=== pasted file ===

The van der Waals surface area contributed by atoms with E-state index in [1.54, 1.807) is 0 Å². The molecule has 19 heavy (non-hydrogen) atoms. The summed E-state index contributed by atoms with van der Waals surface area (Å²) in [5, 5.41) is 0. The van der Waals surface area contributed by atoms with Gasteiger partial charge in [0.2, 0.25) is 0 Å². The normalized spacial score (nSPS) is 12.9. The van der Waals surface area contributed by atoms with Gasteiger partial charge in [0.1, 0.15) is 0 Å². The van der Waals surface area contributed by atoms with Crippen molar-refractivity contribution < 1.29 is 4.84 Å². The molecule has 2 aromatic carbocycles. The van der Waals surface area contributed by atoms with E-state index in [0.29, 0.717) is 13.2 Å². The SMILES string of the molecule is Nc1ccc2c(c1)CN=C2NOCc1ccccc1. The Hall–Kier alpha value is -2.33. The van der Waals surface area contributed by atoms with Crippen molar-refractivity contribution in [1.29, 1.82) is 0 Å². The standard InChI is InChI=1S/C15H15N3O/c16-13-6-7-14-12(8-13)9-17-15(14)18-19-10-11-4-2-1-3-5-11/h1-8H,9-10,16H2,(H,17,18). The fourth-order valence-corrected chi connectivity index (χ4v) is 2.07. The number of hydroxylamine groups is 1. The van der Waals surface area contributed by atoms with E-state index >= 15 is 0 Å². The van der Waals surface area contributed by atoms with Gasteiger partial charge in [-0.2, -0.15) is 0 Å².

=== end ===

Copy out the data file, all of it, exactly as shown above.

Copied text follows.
The van der Waals surface area contributed by atoms with E-state index in [1.54, 1.807) is 0 Å². The molecule has 19 heavy (non-hydrogen) atoms. The summed E-state index contributed by atoms with van der Waals surface area (Å²) in [5, 5.41) is 0. The van der Waals surface area contributed by atoms with Gasteiger partial charge in [0.2, 0.25) is 0 Å². The normalized spacial score (nSPS) is 12.9. The van der Waals surface area contributed by atoms with Gasteiger partial charge in [0.1, 0.15) is 0 Å². The van der Waals surface area contributed by atoms with Crippen molar-refractivity contribution < 1.29 is 4.84 Å². The molecule has 2 aromatic carbocycles. The van der Waals surface area contributed by atoms with E-state index in [0.29, 0.717) is 13.2 Å². The SMILES string of the molecule is Nc1ccc2c(c1)CN=C2NOCc1ccccc1. The Hall–Kier alpha value is -2.33. The van der Waals surface area contributed by atoms with Crippen molar-refractivity contribution in [1.29, 1.82) is 0 Å². The standard InChI is InChI=1S/C15H15N3O/c16-13-6-7-14-12(8-13)9-17-15(14)18-19-10-11-4-2-1-3-5-11/h1-8H,9-10,16H2,(H,17,18). The fourth-order valence-corrected chi connectivity index (χ4v) is 2.07. The number of hydroxylamine groups is 1. The van der Waals surface area contributed by atoms with E-state index >= 15 is 0 Å². The van der Waals surface area contributed by atoms with Gasteiger partial charge in [-0.2, -0.15) is 0 Å².